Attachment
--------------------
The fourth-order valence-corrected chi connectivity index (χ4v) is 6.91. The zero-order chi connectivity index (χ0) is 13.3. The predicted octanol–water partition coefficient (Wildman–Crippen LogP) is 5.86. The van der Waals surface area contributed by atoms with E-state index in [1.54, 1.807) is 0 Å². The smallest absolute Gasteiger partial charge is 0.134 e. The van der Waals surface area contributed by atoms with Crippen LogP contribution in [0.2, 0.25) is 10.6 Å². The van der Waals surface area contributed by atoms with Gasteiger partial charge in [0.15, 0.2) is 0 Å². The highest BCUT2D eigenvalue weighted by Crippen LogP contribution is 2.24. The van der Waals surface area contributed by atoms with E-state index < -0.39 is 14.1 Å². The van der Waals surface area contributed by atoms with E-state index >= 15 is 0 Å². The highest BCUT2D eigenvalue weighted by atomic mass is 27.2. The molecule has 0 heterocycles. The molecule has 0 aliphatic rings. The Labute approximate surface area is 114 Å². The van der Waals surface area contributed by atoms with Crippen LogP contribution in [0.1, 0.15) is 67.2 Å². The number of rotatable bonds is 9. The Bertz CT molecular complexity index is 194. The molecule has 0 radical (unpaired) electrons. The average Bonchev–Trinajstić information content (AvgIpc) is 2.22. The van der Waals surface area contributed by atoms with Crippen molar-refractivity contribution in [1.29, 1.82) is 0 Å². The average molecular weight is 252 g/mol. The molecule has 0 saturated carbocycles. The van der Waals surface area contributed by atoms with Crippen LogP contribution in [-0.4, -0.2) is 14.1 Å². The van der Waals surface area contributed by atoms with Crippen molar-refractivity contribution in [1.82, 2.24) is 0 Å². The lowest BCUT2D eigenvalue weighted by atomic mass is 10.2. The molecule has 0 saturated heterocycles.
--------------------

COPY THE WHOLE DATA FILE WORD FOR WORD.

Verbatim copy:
The fourth-order valence-corrected chi connectivity index (χ4v) is 6.91. The zero-order chi connectivity index (χ0) is 13.3. The predicted octanol–water partition coefficient (Wildman–Crippen LogP) is 5.86. The van der Waals surface area contributed by atoms with E-state index in [1.54, 1.807) is 0 Å². The smallest absolute Gasteiger partial charge is 0.134 e. The van der Waals surface area contributed by atoms with Crippen LogP contribution in [0.2, 0.25) is 10.6 Å². The van der Waals surface area contributed by atoms with Gasteiger partial charge in [0.15, 0.2) is 0 Å². The highest BCUT2D eigenvalue weighted by Crippen LogP contribution is 2.24. The van der Waals surface area contributed by atoms with E-state index < -0.39 is 14.1 Å². The van der Waals surface area contributed by atoms with E-state index >= 15 is 0 Å². The highest BCUT2D eigenvalue weighted by atomic mass is 27.2. The molecule has 0 heterocycles. The molecule has 0 aliphatic rings. The Labute approximate surface area is 114 Å². The van der Waals surface area contributed by atoms with Crippen LogP contribution in [0.1, 0.15) is 67.2 Å². The number of rotatable bonds is 9. The Bertz CT molecular complexity index is 194. The molecule has 0 radical (unpaired) electrons. The average Bonchev–Trinajstić information content (AvgIpc) is 2.22. The van der Waals surface area contributed by atoms with Crippen molar-refractivity contribution in [1.29, 1.82) is 0 Å². The average molecular weight is 252 g/mol. The molecule has 0 saturated carbocycles. The van der Waals surface area contributed by atoms with Crippen LogP contribution in [-0.4, -0.2) is 14.1 Å². The van der Waals surface area contributed by atoms with Crippen molar-refractivity contribution in [1.82, 2.24) is 0 Å². The lowest BCUT2D eigenvalue weighted by atomic mass is 10.2. The molecule has 0 saturated heterocycles.